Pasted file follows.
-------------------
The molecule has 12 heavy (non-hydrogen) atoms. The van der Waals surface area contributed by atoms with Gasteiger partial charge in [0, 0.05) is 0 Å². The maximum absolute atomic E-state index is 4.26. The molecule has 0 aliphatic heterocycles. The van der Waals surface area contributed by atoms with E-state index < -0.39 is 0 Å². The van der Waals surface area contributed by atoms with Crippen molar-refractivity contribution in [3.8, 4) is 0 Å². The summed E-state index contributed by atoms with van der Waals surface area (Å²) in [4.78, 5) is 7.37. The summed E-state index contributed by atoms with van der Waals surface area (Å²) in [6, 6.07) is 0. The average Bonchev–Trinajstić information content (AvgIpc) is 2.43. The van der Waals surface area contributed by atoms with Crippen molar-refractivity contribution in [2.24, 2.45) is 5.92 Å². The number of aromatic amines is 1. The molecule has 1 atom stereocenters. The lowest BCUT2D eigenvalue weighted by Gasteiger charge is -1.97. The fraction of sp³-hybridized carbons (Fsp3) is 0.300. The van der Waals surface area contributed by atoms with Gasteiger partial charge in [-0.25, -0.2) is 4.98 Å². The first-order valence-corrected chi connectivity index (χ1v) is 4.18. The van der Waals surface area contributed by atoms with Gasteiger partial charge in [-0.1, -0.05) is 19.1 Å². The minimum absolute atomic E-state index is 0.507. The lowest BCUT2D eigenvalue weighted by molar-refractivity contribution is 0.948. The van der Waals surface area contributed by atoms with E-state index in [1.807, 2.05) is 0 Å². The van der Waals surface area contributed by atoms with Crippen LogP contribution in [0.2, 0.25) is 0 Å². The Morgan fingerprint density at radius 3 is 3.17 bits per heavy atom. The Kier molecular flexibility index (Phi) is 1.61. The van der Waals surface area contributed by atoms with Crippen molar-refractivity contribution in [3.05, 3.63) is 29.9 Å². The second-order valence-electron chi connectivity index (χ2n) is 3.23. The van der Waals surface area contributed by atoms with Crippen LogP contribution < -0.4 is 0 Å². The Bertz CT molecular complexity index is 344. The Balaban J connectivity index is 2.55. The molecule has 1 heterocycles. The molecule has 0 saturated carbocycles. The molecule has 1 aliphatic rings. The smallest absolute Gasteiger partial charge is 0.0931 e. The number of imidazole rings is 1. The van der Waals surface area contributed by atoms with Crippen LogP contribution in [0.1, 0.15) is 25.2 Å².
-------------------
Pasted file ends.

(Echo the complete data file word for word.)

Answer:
The molecule has 12 heavy (non-hydrogen) atoms. The van der Waals surface area contributed by atoms with Gasteiger partial charge in [0, 0.05) is 0 Å². The maximum absolute atomic E-state index is 4.26. The molecule has 0 aliphatic heterocycles. The van der Waals surface area contributed by atoms with E-state index < -0.39 is 0 Å². The van der Waals surface area contributed by atoms with Crippen molar-refractivity contribution in [3.8, 4) is 0 Å². The summed E-state index contributed by atoms with van der Waals surface area (Å²) in [4.78, 5) is 7.37. The summed E-state index contributed by atoms with van der Waals surface area (Å²) in [6, 6.07) is 0. The average Bonchev–Trinajstić information content (AvgIpc) is 2.43. The van der Waals surface area contributed by atoms with Crippen molar-refractivity contribution in [2.24, 2.45) is 5.92 Å². The number of aromatic amines is 1. The molecule has 1 atom stereocenters. The lowest BCUT2D eigenvalue weighted by Gasteiger charge is -1.97. The fraction of sp³-hybridized carbons (Fsp3) is 0.300. The van der Waals surface area contributed by atoms with Gasteiger partial charge in [-0.25, -0.2) is 4.98 Å². The first-order valence-corrected chi connectivity index (χ1v) is 4.18. The van der Waals surface area contributed by atoms with Gasteiger partial charge in [-0.1, -0.05) is 19.1 Å². The minimum absolute atomic E-state index is 0.507. The lowest BCUT2D eigenvalue weighted by molar-refractivity contribution is 0.948. The van der Waals surface area contributed by atoms with E-state index in [1.807, 2.05) is 0 Å². The van der Waals surface area contributed by atoms with Crippen LogP contribution in [0.2, 0.25) is 0 Å². The Morgan fingerprint density at radius 3 is 3.17 bits per heavy atom. The Kier molecular flexibility index (Phi) is 1.61. The van der Waals surface area contributed by atoms with Crippen molar-refractivity contribution in [3.05, 3.63) is 29.9 Å². The second-order valence-electron chi connectivity index (χ2n) is 3.23. The van der Waals surface area contributed by atoms with Crippen LogP contribution < -0.4 is 0 Å². The Bertz CT molecular complexity index is 344. The Balaban J connectivity index is 2.55. The molecule has 1 heterocycles. The molecule has 0 saturated carbocycles. The molecule has 1 aliphatic rings. The smallest absolute Gasteiger partial charge is 0.0931 e. The number of imidazole rings is 1. The van der Waals surface area contributed by atoms with Crippen LogP contribution in [0.1, 0.15) is 25.2 Å².